Two minutes into picking them out with a small shovel on my hands and knees I got up and walked into the garage to design and build a better tool. ...it's funny that this is exactly how software engineering and data-research works. If you have a boring or repetitive task you should find or design and build a tool to make it easier. "Necessity" isn't the real mother of invention; it's laziness. Or, more aptly described, it's a natural outgrowth of intellectual curiosity. But I digress. We're talking about the scrap metal I melted together in my garage so I could dig in my yard, not metapsychology.
Here are the parts I used, and the end result. On the left is a 1.5" steel square tube, some 3/16" angle iron, and a short piece of reinforcing bar (rebar). The handle was cut from a piece of pine 2x4. The unstained handle was a quick prototype. I did a test-fit and then finished the welds while the head was on this handle (hence the burn marks and destruction on it). It caught fire several times while I was welding and grinding. I shouldn't have enjoyed that as much as I did. Every time I see something burning I think about this amazing Feynman description of fire. "The light and the heat coming out, that's the light and heat of the sun that went in!"
This square handle was easy to make and fit together. Everything was cut just using the table-saw fence and finishing it off with a chisel to get to the areas that the circular blade couldn't reach. Slice it down the center and slam home a wedge and this ended up being a solid way to put everything together. I think it's way better more classy than using bolts to attach the handle. Retro. 50,000 years retro.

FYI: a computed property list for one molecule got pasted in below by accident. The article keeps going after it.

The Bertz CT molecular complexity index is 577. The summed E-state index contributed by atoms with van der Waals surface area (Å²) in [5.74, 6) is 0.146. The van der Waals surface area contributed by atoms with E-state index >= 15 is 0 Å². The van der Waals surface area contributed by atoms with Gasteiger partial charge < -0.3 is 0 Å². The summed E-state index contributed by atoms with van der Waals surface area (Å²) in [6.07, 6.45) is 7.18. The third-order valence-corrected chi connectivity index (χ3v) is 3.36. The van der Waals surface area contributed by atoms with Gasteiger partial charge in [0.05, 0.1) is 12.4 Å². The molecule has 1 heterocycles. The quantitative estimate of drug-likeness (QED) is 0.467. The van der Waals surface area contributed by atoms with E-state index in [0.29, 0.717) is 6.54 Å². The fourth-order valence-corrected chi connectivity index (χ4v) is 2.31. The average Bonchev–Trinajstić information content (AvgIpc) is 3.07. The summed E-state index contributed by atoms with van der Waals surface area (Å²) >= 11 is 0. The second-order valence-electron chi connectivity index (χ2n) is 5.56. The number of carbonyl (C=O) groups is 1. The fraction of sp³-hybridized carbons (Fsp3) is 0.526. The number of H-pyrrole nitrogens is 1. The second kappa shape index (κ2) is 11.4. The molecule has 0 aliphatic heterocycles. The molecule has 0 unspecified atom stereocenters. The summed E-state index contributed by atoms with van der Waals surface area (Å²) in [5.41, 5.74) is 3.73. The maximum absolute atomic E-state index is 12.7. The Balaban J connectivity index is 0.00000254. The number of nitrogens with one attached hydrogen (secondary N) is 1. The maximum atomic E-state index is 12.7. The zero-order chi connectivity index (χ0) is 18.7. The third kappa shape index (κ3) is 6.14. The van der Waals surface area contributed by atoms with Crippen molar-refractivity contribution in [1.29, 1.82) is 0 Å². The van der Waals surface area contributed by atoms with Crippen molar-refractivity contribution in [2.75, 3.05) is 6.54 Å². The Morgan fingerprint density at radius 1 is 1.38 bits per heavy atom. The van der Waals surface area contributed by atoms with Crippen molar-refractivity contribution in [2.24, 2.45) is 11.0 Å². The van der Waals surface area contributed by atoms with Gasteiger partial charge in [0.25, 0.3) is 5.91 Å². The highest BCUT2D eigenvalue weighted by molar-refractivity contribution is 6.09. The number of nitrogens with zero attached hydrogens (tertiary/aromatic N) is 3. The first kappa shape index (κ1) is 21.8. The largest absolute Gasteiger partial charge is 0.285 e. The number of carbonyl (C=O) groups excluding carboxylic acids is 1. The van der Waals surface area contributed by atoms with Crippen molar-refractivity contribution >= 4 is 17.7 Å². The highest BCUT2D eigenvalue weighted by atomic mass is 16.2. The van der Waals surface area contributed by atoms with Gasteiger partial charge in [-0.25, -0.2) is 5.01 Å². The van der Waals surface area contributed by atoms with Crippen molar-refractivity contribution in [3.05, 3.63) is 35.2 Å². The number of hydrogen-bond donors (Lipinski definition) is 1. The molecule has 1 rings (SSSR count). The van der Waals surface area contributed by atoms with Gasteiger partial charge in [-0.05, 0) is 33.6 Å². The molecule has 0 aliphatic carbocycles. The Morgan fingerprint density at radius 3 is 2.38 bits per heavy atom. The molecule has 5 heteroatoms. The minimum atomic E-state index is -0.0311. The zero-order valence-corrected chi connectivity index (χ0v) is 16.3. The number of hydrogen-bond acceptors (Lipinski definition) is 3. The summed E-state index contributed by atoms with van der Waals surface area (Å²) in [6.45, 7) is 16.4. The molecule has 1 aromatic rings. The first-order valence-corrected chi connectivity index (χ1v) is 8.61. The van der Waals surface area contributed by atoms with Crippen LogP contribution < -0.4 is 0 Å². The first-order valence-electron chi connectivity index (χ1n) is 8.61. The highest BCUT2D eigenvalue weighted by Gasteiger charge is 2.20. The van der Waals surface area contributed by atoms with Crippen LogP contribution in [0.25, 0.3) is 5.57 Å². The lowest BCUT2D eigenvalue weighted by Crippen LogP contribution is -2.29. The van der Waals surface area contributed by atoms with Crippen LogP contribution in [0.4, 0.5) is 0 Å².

I wanted something small that I could stomp on with all of my body weight to sever or dig out stubborn roots if I had to. Here's a short video of how it works. I filmed this with my phone in one hand and the tool in the other; with the benefit of both hands the tool is really efficient.
The welding on the tool is a little excessive. Part of the reason for undertaking this project was to teach my father-in-law how to weld, so we kept taking passes on the metal. It's interesting to see how others interpret verbal instruction or how they pick up new tools and methods. His initial pass he waved it back and forth like a paint spray gun; I didn't expect him to do that. On the second try, I made sure to explain that you have to hold in the same spot until the metal starts to melt and then slowly lay a bead of weld. I didn't bother grinding things down very much afterward, just spray painted it and hung it on the handle. That's the fun part of building garden tools, they don't have to be pretty.
A note about the steel. This is mild steel, and that's ok. I had some high carbon steel that would have been harder, but I'd prefer a digging tool to turn an edge rather than chip. I know this tool will be slammed onto rocks and concrete, but any damage done can easily be pounded (preferred method for those of us that own good anvils and hammers) or filed out (last resort) before resharpening with a file.
This build was inspired by Wranglerstar. If you like this kind of stuff check out his videos.